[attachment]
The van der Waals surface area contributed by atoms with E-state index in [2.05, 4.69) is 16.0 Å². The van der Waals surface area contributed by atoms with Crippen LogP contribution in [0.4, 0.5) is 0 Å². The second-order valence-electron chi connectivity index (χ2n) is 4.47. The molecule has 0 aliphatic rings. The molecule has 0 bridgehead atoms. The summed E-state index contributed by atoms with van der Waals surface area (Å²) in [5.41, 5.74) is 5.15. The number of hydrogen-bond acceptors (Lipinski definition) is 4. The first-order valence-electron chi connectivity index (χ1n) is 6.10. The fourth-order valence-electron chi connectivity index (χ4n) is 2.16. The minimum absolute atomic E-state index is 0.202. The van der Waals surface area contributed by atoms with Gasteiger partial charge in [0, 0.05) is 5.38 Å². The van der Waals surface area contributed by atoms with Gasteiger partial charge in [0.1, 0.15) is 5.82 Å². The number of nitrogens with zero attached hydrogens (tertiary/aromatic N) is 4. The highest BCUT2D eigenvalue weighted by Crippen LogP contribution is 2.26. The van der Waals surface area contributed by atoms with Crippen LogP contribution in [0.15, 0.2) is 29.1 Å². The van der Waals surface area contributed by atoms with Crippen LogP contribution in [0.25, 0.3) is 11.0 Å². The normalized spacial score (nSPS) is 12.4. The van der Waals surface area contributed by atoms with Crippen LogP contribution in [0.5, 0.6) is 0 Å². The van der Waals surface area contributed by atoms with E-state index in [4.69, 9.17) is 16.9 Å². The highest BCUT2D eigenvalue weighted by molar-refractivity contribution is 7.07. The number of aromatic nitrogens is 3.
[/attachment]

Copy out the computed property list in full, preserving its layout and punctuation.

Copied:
The van der Waals surface area contributed by atoms with E-state index in [2.05, 4.69) is 16.0 Å². The van der Waals surface area contributed by atoms with Crippen LogP contribution in [0.4, 0.5) is 0 Å². The second-order valence-electron chi connectivity index (χ2n) is 4.47. The molecule has 0 aliphatic rings. The molecule has 0 bridgehead atoms. The summed E-state index contributed by atoms with van der Waals surface area (Å²) in [5.41, 5.74) is 5.15. The number of hydrogen-bond acceptors (Lipinski definition) is 4. The first-order valence-electron chi connectivity index (χ1n) is 6.10. The fourth-order valence-electron chi connectivity index (χ4n) is 2.16. The minimum absolute atomic E-state index is 0.202. The van der Waals surface area contributed by atoms with Gasteiger partial charge in [0, 0.05) is 5.38 Å². The van der Waals surface area contributed by atoms with Gasteiger partial charge in [0.1, 0.15) is 5.82 Å². The number of nitrogens with zero attached hydrogens (tertiary/aromatic N) is 4. The highest BCUT2D eigenvalue weighted by Crippen LogP contribution is 2.26. The van der Waals surface area contributed by atoms with Crippen LogP contribution in [0.15, 0.2) is 29.1 Å². The van der Waals surface area contributed by atoms with Crippen LogP contribution in [0.25, 0.3) is 11.0 Å². The normalized spacial score (nSPS) is 12.4. The van der Waals surface area contributed by atoms with Crippen LogP contribution in [0.5, 0.6) is 0 Å². The van der Waals surface area contributed by atoms with E-state index in [4.69, 9.17) is 16.9 Å². The highest BCUT2D eigenvalue weighted by molar-refractivity contribution is 7.07. The number of aromatic nitrogens is 3.